Brazil has a federal system with highly decentralized decision-making and is home to some of the world’s most active and sophisticated civil society organizations, including a powerful network of environmental nongovernmental organizations. The consortium of states in the Amazon region, which is now petitioning the U.S. government for help with COVID-19 vaccines, is involved in a growing movement, including business and civil society, for transnational cooperation on conservation. In other words, the Biden administration can and should seek to cultivate goodwill and partnerships beyond Brasília.
The high-profile appointment of John Kerry as the Biden administration’s cabinet-level global envoy for climate speaks to the fact that the U.S. government is taking environmental diplomacy seriously. And—beyond low-hanging fruit, like rejoining the Paris climate accord via executive order—perhaps the most challenging and consequential goal of U.S. climate diplomacy is stopping deforestation and improving global land-use practices. According to the United Nations’ Intergovernmental Panel on Climate Change and other authorities, these are some of the most effective and time-sensitive steps for safeguarding the climate. Biden has sent several signals that he intends to prioritize climate policy as part of U.S. foreign policy.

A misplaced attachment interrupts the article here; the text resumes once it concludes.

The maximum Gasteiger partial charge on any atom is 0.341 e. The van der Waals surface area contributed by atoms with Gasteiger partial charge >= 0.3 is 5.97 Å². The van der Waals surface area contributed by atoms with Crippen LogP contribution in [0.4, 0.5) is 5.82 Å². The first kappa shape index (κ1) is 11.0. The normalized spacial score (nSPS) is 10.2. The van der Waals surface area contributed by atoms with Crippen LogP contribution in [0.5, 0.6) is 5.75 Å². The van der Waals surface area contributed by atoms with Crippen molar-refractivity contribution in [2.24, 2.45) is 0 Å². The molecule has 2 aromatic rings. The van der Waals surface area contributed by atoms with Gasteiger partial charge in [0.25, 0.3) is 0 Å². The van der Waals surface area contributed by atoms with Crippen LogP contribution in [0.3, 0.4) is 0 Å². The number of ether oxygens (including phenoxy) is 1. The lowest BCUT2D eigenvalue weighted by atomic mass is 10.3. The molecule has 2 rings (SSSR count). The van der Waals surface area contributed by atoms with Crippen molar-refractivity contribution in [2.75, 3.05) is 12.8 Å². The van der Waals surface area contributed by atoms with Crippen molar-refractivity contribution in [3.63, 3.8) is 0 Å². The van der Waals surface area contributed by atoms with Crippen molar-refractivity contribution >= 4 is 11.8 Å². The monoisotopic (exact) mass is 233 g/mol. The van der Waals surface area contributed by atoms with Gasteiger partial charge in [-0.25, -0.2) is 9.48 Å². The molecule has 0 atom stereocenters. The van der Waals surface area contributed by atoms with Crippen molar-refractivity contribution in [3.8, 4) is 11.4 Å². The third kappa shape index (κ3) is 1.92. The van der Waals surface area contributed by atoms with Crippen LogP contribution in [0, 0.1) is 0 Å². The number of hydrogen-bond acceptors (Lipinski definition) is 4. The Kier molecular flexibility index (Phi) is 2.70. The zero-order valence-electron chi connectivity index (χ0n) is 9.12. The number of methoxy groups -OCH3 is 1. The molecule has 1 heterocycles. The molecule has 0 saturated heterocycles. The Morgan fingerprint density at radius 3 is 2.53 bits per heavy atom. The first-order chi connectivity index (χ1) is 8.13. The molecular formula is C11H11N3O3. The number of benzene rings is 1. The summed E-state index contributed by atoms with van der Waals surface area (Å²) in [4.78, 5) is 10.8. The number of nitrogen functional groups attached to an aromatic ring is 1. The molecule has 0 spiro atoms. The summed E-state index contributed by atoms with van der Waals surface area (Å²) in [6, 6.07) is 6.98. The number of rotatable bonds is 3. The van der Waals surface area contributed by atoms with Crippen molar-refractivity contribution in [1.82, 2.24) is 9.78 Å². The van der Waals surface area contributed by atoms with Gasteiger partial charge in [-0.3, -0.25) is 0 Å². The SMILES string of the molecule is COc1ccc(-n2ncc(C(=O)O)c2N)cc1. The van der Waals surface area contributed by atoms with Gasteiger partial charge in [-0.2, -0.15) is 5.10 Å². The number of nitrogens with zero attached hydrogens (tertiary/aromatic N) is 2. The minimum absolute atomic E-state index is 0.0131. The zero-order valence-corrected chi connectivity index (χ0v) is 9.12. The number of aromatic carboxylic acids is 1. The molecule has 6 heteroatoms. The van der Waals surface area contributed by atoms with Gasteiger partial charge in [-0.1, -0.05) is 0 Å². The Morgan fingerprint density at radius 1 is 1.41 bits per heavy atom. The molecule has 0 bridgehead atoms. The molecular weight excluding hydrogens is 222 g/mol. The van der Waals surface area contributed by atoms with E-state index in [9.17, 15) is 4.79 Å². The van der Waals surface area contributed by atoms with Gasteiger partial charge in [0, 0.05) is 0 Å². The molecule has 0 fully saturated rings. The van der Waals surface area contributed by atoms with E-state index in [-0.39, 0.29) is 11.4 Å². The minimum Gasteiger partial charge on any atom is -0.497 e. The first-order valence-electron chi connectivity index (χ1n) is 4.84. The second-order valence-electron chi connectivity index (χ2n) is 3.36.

But when it comes to partnering with Brazil, the United States may be in for a political challenge. Bolsonaro—who leads a nation with some of the most extensive and systemically important rainforest, and who has presided over a significant acceleration of deforestation—remains a serious obstacle. When Biden, on the campaign trail, suggested offering $20 billion in exchange for Amazon preservation—and hinted at economic consequences otherwise—Bolsonaro responded by tweeting, “OUR SOVEREIGNTY IS NON-NEGOTIABLE.”
In May 2020, the Brazilian Supreme Court mandated the release of a video of a presidential cabinet meeting, led by Bolsonaro, in which his influential Environment Minister Ricardo Salles said that the government should take advantage of the pandemic to “passar a boiada”—allow all the cattle to pass—and accelerate environmental deregulation. Since then, key institutions such as Ibama, the government’s deforestation regulator, have been hollowed out. With the help of Bolsonaro allies in the Brazilian Congress, Salles has been working to expand the export of Amazonian forest wood.